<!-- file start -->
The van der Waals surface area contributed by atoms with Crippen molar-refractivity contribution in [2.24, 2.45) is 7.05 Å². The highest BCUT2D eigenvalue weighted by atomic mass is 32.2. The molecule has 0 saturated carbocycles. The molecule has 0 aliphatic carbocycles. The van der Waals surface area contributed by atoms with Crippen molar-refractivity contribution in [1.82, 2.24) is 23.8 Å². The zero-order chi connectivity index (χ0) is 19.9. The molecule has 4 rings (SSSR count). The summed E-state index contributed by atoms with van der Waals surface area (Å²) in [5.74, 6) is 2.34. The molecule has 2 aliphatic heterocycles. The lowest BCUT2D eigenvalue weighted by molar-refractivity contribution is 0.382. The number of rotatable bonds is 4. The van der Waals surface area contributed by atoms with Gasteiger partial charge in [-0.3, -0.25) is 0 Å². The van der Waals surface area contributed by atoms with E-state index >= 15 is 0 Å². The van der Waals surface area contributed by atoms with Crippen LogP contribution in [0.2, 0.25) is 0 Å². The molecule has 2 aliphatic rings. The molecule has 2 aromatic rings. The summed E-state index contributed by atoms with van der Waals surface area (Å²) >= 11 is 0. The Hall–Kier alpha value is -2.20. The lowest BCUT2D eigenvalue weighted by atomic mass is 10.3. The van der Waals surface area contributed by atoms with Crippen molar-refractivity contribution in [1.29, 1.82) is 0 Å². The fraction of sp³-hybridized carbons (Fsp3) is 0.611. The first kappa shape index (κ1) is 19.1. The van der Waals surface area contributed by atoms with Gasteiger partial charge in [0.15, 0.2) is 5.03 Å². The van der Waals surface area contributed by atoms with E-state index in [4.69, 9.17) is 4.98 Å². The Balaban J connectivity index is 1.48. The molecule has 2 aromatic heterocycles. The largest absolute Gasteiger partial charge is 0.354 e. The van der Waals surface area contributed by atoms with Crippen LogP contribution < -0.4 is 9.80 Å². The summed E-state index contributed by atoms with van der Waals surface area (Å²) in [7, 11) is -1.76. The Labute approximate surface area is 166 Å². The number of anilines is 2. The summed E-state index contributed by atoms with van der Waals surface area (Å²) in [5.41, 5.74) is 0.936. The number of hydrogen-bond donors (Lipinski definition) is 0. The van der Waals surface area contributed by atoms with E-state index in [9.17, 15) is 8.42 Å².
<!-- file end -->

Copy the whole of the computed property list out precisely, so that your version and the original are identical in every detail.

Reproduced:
The van der Waals surface area contributed by atoms with Crippen molar-refractivity contribution in [2.24, 2.45) is 7.05 Å². The highest BCUT2D eigenvalue weighted by atomic mass is 32.2. The molecule has 0 saturated carbocycles. The molecule has 0 aliphatic carbocycles. The van der Waals surface area contributed by atoms with Crippen molar-refractivity contribution in [1.82, 2.24) is 23.8 Å². The zero-order chi connectivity index (χ0) is 19.9. The molecule has 4 rings (SSSR count). The summed E-state index contributed by atoms with van der Waals surface area (Å²) in [5.74, 6) is 2.34. The molecule has 2 aliphatic heterocycles. The lowest BCUT2D eigenvalue weighted by molar-refractivity contribution is 0.382. The number of rotatable bonds is 4. The van der Waals surface area contributed by atoms with Gasteiger partial charge in [-0.3, -0.25) is 0 Å². The van der Waals surface area contributed by atoms with E-state index >= 15 is 0 Å². The van der Waals surface area contributed by atoms with Crippen LogP contribution in [0.2, 0.25) is 0 Å². The molecule has 2 aliphatic rings. The molecule has 2 aromatic rings. The summed E-state index contributed by atoms with van der Waals surface area (Å²) >= 11 is 0. The Hall–Kier alpha value is -2.20. The lowest BCUT2D eigenvalue weighted by atomic mass is 10.3. The van der Waals surface area contributed by atoms with Crippen molar-refractivity contribution in [1.29, 1.82) is 0 Å². The fraction of sp³-hybridized carbons (Fsp3) is 0.611. The first kappa shape index (κ1) is 19.1. The van der Waals surface area contributed by atoms with Gasteiger partial charge in [0.15, 0.2) is 5.03 Å². The van der Waals surface area contributed by atoms with E-state index in [4.69, 9.17) is 4.98 Å². The Balaban J connectivity index is 1.48. The molecule has 2 aromatic heterocycles. The largest absolute Gasteiger partial charge is 0.354 e. The van der Waals surface area contributed by atoms with Crippen LogP contribution < -0.4 is 9.80 Å². The summed E-state index contributed by atoms with van der Waals surface area (Å²) in [7, 11) is -1.76. The Labute approximate surface area is 166 Å². The number of anilines is 2. The summed E-state index contributed by atoms with van der Waals surface area (Å²) in [5.41, 5.74) is 0.936. The number of hydrogen-bond donors (Lipinski definition) is 0. The van der Waals surface area contributed by atoms with E-state index in [9.17, 15) is 8.42 Å².